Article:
According to Caballero’s production team, the technology behind their bulletproof fabrics begins with multi-layered tissue. A cross-linked fiber design traps a bullet when it hits, then spreads energy of the impact across a wider area.
The designs use the principle of numerical advantage: the number of strong individual fibers, plus the number of superimposed layers. When a bullet hits and tries to separate the fibers, resistant wires hold their position, forcing the bullet to flatten. Some threads are broken, but they’re supported by many more absorbing the energy as a network.
Caballero says his best selling item is his tank-top Armor T-Shirt, which costs $1,690. It weighs 1.98 pounds and is surprisingly light and malleable. Beneath the fabric it feels like there’s a thin layer of putty, providing protection against nine-millimeter and .357 Magnum rounds. You can wear it under other clothing, and no one would know you have it on.
Above — Caballero’s clothing is protective as well as discreet. Miguel Caballero image. At top — Caballero shooting the author. Photo courtesy Trent Moorman
Caballero’s 2016 designs are sleeker and more discreet than ever. The new Baeza dinner blazer is a suave combination of corduroy, cotton, and suede, with a cost ranging from $1,500 to $4,000 depending on what level of protection the buyer wants. The sporty women’s Nazca Vest ($3,800) features an anti-trauma plate and breastbone protection in a flexible, slimming fit. The ballistic panels can halt rounds from .357 Magnums, 38 Supers, and mini Uzi submachine guns.
All Miguel Caballero items are certified by the National Institute of Justice, which is a branch of the US Department of Justice that tests body armor to make sure it complies with ballistic resistance standards. The suede jacket I had on was level II, meaning it’s certified to stop nine millimeter, .45 caliber, .38 and .22 caliber rounds, while still being nice enough to wear to Mother’s Day brunch.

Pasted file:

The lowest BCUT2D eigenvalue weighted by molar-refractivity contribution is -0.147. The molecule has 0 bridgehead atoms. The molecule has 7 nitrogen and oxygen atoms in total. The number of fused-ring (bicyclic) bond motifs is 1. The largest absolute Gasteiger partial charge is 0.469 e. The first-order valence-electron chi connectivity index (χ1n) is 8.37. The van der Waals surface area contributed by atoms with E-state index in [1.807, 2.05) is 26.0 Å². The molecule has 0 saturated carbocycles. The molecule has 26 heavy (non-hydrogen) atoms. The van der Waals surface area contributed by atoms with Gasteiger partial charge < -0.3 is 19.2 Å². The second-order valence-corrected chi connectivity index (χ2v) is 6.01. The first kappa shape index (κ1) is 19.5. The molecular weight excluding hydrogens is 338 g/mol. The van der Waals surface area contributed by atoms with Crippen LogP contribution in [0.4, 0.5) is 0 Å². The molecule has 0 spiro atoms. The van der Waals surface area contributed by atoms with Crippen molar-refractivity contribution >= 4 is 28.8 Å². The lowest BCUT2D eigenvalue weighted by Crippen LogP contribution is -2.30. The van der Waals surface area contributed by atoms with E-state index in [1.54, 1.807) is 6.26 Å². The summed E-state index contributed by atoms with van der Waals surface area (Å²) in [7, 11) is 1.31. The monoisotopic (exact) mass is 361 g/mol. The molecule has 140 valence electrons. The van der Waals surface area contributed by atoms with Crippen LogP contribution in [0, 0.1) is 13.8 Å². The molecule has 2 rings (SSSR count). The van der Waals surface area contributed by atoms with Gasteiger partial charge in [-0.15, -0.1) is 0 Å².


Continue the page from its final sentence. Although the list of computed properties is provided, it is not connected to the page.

It took Caballero forever to shoot me. I was glad he was thorough with the preparations. He double and triple checked the target on my coat.
I tried not to think about the ballistic panels in my jacket. I tried not think about vital organs. I tried not to think about gun laws, and the NRA, and accessible mental health care. Mostly, I tried not to think about being afraid.
As I waited for Caballero to pull the trigger, I thought about all the people killed by gunfire that might still be alive if they had worn one of these garments, and for the final instant fear surged through me.
When Caballero fired the shot, the ballistic panel did its job, stopping the bullet cold. The impact felt like a buddy-punch. No welt was left, no scratch.
He chooses to shoot people in front of his workers to display his products. “I am telling my people we have to be excellent in the quality of our product,” he said. “We cannot have one little mistake.”
There was applause. I got a t-shirt (non-bulletproof) that says, “I Was Shot by Miguel Caballero — Official Survivor.” With it, I can confirm Caballero’s product works. At least, my suede jacket did. I thanked him for shooting me. Then he sped off to a meeting.
The launch of Caballero’s 2016 line, and his preparation for the NRA sponsored “Shot Show” convention in Las Vegas at the end of January have made him a busy man. Before I left, I tried to get my hands on a bulletproof Bible, but there were none to be found.